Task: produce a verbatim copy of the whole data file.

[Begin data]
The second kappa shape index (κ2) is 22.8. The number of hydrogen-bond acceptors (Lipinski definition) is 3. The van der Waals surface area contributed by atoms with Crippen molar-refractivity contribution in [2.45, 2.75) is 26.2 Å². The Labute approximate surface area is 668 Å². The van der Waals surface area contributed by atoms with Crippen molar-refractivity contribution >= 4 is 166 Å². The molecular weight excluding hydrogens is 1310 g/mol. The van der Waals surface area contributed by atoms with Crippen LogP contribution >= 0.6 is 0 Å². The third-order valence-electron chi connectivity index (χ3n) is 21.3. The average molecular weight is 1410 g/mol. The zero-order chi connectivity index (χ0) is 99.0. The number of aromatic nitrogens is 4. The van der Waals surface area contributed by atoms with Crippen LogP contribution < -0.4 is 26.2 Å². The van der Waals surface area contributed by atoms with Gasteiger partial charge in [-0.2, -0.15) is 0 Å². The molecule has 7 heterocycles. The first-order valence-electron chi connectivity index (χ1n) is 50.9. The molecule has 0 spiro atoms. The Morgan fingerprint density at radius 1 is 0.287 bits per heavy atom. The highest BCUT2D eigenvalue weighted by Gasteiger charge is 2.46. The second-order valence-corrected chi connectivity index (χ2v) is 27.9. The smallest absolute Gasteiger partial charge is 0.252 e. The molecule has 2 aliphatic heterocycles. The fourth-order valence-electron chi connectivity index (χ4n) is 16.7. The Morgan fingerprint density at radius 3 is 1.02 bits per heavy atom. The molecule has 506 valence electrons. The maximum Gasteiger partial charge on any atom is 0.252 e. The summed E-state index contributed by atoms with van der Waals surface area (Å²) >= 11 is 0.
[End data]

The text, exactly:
The second kappa shape index (κ2) is 22.8. The number of hydrogen-bond acceptors (Lipinski definition) is 3. The van der Waals surface area contributed by atoms with Crippen molar-refractivity contribution in [2.45, 2.75) is 26.2 Å². The Labute approximate surface area is 668 Å². The van der Waals surface area contributed by atoms with Crippen molar-refractivity contribution >= 4 is 166 Å². The molecular weight excluding hydrogens is 1310 g/mol. The van der Waals surface area contributed by atoms with Crippen LogP contribution >= 0.6 is 0 Å². The third-order valence-electron chi connectivity index (χ3n) is 21.3. The average molecular weight is 1410 g/mol. The zero-order chi connectivity index (χ0) is 99.0. The number of aromatic nitrogens is 4. The van der Waals surface area contributed by atoms with Crippen LogP contribution < -0.4 is 26.2 Å². The van der Waals surface area contributed by atoms with Gasteiger partial charge in [-0.2, -0.15) is 0 Å². The molecule has 7 heterocycles. The first-order valence-electron chi connectivity index (χ1n) is 50.9. The molecule has 0 spiro atoms. The Morgan fingerprint density at radius 1 is 0.287 bits per heavy atom. The highest BCUT2D eigenvalue weighted by Gasteiger charge is 2.46. The second-order valence-corrected chi connectivity index (χ2v) is 27.9. The smallest absolute Gasteiger partial charge is 0.252 e. The molecule has 2 aliphatic heterocycles. The fourth-order valence-electron chi connectivity index (χ4n) is 16.7. The Morgan fingerprint density at radius 3 is 1.02 bits per heavy atom. The molecule has 506 valence electrons. The maximum Gasteiger partial charge on any atom is 0.252 e. The summed E-state index contributed by atoms with van der Waals surface area (Å²) >= 11 is 0.